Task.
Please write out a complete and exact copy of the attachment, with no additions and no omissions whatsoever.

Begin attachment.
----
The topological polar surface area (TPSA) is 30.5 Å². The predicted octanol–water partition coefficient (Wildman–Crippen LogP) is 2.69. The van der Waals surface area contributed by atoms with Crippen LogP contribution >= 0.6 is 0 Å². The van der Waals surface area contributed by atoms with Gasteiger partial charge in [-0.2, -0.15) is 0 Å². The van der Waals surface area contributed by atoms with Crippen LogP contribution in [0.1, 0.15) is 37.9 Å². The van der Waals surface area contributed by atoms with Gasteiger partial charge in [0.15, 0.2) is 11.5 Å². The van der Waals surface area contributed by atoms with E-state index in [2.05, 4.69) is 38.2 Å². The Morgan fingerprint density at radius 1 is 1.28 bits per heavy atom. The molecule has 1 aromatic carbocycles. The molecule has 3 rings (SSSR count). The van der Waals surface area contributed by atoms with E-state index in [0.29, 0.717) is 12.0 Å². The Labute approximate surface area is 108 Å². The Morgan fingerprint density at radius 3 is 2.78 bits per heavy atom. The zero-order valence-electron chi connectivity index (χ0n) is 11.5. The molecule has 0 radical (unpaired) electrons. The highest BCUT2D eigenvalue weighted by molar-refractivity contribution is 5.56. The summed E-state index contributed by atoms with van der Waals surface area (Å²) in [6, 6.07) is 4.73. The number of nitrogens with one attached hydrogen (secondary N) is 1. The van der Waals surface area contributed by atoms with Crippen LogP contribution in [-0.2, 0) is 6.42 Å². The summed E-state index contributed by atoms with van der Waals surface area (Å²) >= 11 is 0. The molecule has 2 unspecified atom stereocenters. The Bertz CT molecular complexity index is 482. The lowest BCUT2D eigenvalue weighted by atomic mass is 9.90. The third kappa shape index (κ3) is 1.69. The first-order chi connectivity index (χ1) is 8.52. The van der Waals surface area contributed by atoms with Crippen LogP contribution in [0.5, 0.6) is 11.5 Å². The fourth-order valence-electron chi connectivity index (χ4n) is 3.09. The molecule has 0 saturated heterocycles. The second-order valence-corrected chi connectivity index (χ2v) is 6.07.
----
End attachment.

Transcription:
The topological polar surface area (TPSA) is 30.5 Å². The predicted octanol–water partition coefficient (Wildman–Crippen LogP) is 2.69. The van der Waals surface area contributed by atoms with Crippen LogP contribution >= 0.6 is 0 Å². The van der Waals surface area contributed by atoms with Gasteiger partial charge in [-0.2, -0.15) is 0 Å². The van der Waals surface area contributed by atoms with Crippen LogP contribution in [0.1, 0.15) is 37.9 Å². The van der Waals surface area contributed by atoms with Gasteiger partial charge in [0.15, 0.2) is 11.5 Å². The van der Waals surface area contributed by atoms with E-state index in [2.05, 4.69) is 38.2 Å². The Morgan fingerprint density at radius 1 is 1.28 bits per heavy atom. The molecule has 1 aromatic carbocycles. The molecule has 3 rings (SSSR count). The van der Waals surface area contributed by atoms with E-state index in [0.29, 0.717) is 12.0 Å². The Labute approximate surface area is 108 Å². The Morgan fingerprint density at radius 3 is 2.78 bits per heavy atom. The zero-order valence-electron chi connectivity index (χ0n) is 11.5. The molecule has 0 radical (unpaired) electrons. The highest BCUT2D eigenvalue weighted by molar-refractivity contribution is 5.56. The summed E-state index contributed by atoms with van der Waals surface area (Å²) in [6, 6.07) is 4.73. The number of nitrogens with one attached hydrogen (secondary N) is 1. The van der Waals surface area contributed by atoms with Crippen LogP contribution in [-0.2, 0) is 6.42 Å². The summed E-state index contributed by atoms with van der Waals surface area (Å²) >= 11 is 0. The molecule has 2 unspecified atom stereocenters. The Bertz CT molecular complexity index is 482. The lowest BCUT2D eigenvalue weighted by atomic mass is 9.90. The third kappa shape index (κ3) is 1.69. The first-order chi connectivity index (χ1) is 8.52. The van der Waals surface area contributed by atoms with Crippen LogP contribution in [0.5, 0.6) is 11.5 Å². The fourth-order valence-electron chi connectivity index (χ4n) is 3.09. The molecule has 0 saturated heterocycles. The second-order valence-corrected chi connectivity index (χ2v) is 6.07.